Finishing Faithfully 8.0: Authority and Responsibility
Authority and Responsibility
Finishing Faithfully 8.0
One summer day several years back, I walked to our kitchen sink to rinse my hands and noticed through the window two of my favorite teenagers standing in our back yard next to the pool in their bathing suits with a large towel stretched over both their heads, kissing and hugging very romantically.
I also noticed their bathing suits were very skimpy and this whole situation was probably ultimately not very wholesome for them, especially at their young ages. My first thought was…I will tell Ron when he gets home and he will know how to handle this. He is great at handling crucial conversations and working through awkward situations.
But then I thought…I am the one who is home right now witnessing this. Wouldn’t I be shirking my responsibility to hand it off to him? And perhaps the whole issue could feel blown out of proportion if he had to re-gather the two teenagers (from different neighborhoods) to talk about this later.
So I called out the door to the kids that I was making snacks. When they came in and sat down at the counter, we ate and chatted for a while. Then I broached the subject of how much in love they seemed and we talked about setting up physical boundaries to safeguard their relationship and keep it healthy at their young age. I’m sure my conversational style was not as smooth or as fun as my husband’s would have been. And the teenagers probably felt pretty awkward. But I did have an inner sense that I had lived up to my responsibility at the moment, even if not perfectly.
Recently, I read a statement that prompted me to think back to that difficult conversation…and to many others I have had over the years. In their book Whatever the Cost, David and Jason Benham write, “Authority follows responsibility. The way to receive authority is to stand in your proper place of responsibility. If you abandon your responsibility, you forfeit your authority.” (p. 143)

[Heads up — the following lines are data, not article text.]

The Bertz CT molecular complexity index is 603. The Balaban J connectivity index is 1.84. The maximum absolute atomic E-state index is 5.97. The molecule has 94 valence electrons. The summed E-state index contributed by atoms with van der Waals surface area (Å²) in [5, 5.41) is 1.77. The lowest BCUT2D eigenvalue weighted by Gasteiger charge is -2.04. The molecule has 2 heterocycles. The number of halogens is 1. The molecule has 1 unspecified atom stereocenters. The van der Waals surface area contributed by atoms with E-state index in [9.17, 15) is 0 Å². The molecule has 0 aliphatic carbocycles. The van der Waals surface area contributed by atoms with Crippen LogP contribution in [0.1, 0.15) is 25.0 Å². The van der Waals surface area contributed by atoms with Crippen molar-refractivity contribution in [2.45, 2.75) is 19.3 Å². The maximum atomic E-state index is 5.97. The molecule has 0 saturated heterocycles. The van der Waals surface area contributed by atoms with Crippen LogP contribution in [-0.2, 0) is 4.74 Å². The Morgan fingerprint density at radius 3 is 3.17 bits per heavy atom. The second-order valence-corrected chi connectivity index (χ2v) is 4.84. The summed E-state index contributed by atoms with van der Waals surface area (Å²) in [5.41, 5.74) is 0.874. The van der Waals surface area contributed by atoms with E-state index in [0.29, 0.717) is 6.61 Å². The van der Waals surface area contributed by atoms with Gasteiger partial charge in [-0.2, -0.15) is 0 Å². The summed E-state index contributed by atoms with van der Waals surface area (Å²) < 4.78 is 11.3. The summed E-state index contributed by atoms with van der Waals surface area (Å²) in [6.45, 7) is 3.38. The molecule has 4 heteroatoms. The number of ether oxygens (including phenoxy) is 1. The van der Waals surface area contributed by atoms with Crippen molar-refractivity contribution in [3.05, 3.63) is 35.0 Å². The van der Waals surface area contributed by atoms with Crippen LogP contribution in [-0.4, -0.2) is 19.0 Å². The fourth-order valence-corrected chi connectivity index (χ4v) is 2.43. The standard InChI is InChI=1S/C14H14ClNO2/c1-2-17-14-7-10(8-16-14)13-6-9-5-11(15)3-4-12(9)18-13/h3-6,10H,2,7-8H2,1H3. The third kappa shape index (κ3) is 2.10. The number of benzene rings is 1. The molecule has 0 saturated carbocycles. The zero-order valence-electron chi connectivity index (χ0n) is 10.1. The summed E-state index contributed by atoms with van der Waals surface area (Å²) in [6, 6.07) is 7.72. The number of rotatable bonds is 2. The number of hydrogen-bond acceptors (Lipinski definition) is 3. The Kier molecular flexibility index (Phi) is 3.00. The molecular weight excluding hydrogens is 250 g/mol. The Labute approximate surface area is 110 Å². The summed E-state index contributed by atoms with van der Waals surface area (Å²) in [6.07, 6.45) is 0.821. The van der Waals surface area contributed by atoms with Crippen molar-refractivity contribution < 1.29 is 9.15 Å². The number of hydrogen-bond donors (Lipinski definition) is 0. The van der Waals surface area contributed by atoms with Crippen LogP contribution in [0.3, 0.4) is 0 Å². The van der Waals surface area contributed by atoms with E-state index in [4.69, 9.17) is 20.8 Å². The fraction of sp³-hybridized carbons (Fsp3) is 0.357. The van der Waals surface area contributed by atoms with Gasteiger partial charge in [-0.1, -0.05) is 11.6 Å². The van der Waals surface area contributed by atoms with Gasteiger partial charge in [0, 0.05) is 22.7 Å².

Of course, I wasn’t looking for authority or respect at all. But as the homeowner, as a neighborhood parent, and as an adult who loved these two teenagers, I did actually have authority over what happened on our property and responsibility to demand at least a certain level of decorum. And perhaps even more important…as an adult who cared about them, I could share values that would ultimately protect and bless them.
As I thought about it, I have been in a number of situations where one person witnessed something that needed correcting, but did not take up his or her rightful mantle of responsibility. As humans, we all have times when we feel fearful of saying the wrong thing or displeasing others. Yet what I have seen happen when a person consistently leaves challenging discussions and difficult responsibilities to someone else is…the passive person unintentionally forfeits his or her rightful authority.
For example, I’ve seen this happen to a father who passed all important discussions with his teenager to her mother. Eventually the teen bypassed him on every important piece of news she had to share. Although passing off responsibility looked like the easier way at first, it ultimately cheated him not only of authority but also of a richer relationship with his daughter.
As I grow older, I am seeing more and more clearly that authority is a gift to be taken seriously and handled with care. It’s never a perk to lord over others, but rather it’s an opportunity to demonstrate character, serve responsibly, and treat others with dignity. Properly used authority actually blesses and protects those under it.